Case and I walked down Beale through throngs of people drinking frozen boozy concoctions in tall glasses and humming "Mustang Sally," and popped into Dyers around 8pm on a Thursday night. It was empty save a couple of college guys crushing wings and talking about cars they'd buy if they were rich (everyone seemed to like Dodge Vipers), and the burgers came out quickly. The burger is thin, and griddled well in that grease so you can see the deep brown crust. The cheese blends in with the meat and offers up that great diner burger flavor, when butter and grease and cheese and meat all come together as one, though the mustard, pickle, and onions kept it from overwhelming.
The bun was a touch dry, but otherwise, it's a great diner-style burger with the extra cache that the grease on my lips might've also helped perfect a burger enjoyed by Memphis legends like Penny Hardaway and Jerry Lee Lewis. Or at the very least, Shannen Doherty.
3. The Burger with American & Sauteed Onion
Off the Hoof BurgersAddress and Info
Arlington is just outside of Memphis. And it is filled with farms. And close to those farms sits a giant barn. Outside that barn sit a lot of Ford trucks. And inside that barn is a pretty damn great burger joint.
When we went to Off the Hoof, it was around lunchtime and the place was packed with a mix of farmers, military folk, and a few other locals. We ordered up a burger and some "hot tops," because I can't go through a day in the South without eating fried jalapeño slices dipped in ranch. The burger clearly used quality meat, with minimal snap and a loose grind, and though it was slightly overcooked it had a great char. The toasted, buttered bun was a touch dry, but the composition was great, and it reminded me in many ways of a perfect backyard burger, cooked in a place where the backyards go on forever.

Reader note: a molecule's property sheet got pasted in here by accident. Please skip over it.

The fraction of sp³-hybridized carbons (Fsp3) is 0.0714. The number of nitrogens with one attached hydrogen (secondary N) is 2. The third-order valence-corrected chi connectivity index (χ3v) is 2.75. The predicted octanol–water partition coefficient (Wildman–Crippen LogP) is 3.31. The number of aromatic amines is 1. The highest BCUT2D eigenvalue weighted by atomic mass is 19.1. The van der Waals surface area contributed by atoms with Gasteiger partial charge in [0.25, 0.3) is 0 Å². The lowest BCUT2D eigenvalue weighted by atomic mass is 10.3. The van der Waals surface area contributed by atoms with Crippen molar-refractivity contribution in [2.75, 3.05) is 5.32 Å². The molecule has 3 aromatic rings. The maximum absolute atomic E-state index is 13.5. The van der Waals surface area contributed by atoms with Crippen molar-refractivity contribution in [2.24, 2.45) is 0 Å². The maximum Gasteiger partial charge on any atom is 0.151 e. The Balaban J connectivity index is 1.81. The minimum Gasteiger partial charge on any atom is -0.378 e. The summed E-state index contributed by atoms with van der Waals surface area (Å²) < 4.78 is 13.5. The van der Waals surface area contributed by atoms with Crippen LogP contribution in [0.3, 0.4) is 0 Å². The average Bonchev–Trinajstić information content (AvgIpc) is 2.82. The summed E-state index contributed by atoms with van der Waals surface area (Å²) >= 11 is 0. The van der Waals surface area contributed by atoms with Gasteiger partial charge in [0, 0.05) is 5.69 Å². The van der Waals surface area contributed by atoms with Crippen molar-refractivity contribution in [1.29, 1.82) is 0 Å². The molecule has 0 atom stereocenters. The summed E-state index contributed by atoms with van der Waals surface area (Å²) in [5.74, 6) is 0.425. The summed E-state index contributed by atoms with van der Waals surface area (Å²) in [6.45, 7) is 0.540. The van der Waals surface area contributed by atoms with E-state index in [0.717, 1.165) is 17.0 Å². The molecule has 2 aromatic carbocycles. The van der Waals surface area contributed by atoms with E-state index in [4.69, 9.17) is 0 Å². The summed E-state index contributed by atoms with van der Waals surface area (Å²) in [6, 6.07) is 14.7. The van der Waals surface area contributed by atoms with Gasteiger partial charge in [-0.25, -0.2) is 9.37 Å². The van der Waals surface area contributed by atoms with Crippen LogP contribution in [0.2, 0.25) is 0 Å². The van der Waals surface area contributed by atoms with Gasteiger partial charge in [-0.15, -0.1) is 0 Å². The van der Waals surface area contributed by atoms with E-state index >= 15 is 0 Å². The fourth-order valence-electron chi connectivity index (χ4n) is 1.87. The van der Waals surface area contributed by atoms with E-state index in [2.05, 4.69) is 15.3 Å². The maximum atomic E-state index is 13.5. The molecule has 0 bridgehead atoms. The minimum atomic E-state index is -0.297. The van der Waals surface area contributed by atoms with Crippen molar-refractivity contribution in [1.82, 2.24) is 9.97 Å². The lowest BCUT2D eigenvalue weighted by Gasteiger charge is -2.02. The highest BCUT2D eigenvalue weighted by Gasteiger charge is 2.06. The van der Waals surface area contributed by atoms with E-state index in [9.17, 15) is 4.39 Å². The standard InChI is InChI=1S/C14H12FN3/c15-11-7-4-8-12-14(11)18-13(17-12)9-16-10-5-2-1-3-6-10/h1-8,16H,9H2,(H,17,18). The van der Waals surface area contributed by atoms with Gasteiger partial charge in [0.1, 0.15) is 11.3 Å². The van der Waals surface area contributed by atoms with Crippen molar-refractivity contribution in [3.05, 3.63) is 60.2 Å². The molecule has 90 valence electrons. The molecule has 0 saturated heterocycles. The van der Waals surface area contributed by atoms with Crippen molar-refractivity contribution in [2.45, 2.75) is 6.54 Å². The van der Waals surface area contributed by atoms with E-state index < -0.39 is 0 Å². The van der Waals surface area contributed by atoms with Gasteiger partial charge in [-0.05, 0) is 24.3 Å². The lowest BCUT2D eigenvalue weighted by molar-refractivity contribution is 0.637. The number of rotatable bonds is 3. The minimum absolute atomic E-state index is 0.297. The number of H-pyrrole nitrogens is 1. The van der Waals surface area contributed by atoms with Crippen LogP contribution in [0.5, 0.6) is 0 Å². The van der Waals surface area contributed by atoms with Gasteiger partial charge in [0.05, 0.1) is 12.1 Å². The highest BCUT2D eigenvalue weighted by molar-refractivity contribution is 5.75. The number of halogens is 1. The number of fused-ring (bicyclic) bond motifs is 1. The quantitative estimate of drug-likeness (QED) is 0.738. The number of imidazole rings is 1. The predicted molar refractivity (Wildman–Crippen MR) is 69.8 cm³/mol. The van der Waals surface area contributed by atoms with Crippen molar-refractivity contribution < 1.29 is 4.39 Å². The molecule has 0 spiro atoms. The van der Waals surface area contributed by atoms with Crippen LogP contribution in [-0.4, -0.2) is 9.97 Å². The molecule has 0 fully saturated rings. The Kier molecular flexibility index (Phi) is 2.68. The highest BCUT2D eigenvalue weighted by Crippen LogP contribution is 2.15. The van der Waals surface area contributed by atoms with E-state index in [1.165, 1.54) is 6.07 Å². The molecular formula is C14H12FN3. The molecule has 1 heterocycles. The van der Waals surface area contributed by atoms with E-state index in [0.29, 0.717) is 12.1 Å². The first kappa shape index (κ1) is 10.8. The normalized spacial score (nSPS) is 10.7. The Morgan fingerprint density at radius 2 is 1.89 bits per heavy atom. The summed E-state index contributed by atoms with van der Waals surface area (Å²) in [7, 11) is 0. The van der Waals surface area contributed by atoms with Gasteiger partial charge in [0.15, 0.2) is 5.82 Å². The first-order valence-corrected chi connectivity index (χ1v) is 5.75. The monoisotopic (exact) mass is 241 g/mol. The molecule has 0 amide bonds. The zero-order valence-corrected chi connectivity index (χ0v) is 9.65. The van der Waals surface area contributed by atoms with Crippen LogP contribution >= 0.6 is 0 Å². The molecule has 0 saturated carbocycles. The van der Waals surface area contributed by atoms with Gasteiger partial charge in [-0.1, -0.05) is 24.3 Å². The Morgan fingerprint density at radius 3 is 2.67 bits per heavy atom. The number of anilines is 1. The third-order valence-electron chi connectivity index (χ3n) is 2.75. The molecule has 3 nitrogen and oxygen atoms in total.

Oh, and those "hot tops" were damn near perfect too.
2. The Soul Burger
Earnestine & Hazel'sAddress and Info
I could go on forever about this burger, and about what this place means to me. But instead, I'll invite you to read my story on the bar and the burger right here, and just say that the Soul Burger and the bar are both well worth traveling for. Go immediately.
1. The John T. Burger
Hog & HominyAddress and Info
I don't enjoy re-confirming other people's opinions. In fact, if there ever seems to be a consensus about, say, a burger being so great, I'll admit it: I go into those experiences looking for mistakes. The John T. burger at Hog & Hominy is well-trodden territory for national burger lovers. Plus it's named for one of the legendary Southern food writers, John T. Edge, as an homage to his favorite type of burger. And because of that hype, I decided I wasn't going to like it.
En route, I told this to Casey. "I just can't see it living up to the hype" were my exact words. Casey didn't say anything, possibly because he was engrossed trying to figure out how to book an earlier flight home. But when we got to Hog & Hominy, Casey fell in love. "This is the exact restaurant I would create, if I were to create a restaurant," he said, swooning. I told him he would never build anything, but he ignored me, stretching to see if he could buy a novelty tee. And then when the burger came, Casey fell in love all over again. "Holy shit," he said maybe three or four times. He kept taking bites and then glancing back at me with this sort of shocked look on his face. And then he nodded several times vigorously. "This," he said, "is the one."
And so I took a bite. And dammit it all, if he wasn't right. The John T. burger is an exercise in perfection. There are no wasted ingredients and no wrong turns. The griddle on the loose and juicy meat is exceptional. The sesame bun is soft, but holds up to the meat and cheese. The pickled lettuce subtly gives every bite the acid needed to balance the flavors. The bite of the mustard addresses the need for some tang. The onion gives it bite. It is the best burger in Memphis, and one of the best in the country. And it comes from an Italian restaurant in East Memphis that only serves it at lunch. Plan accordingly.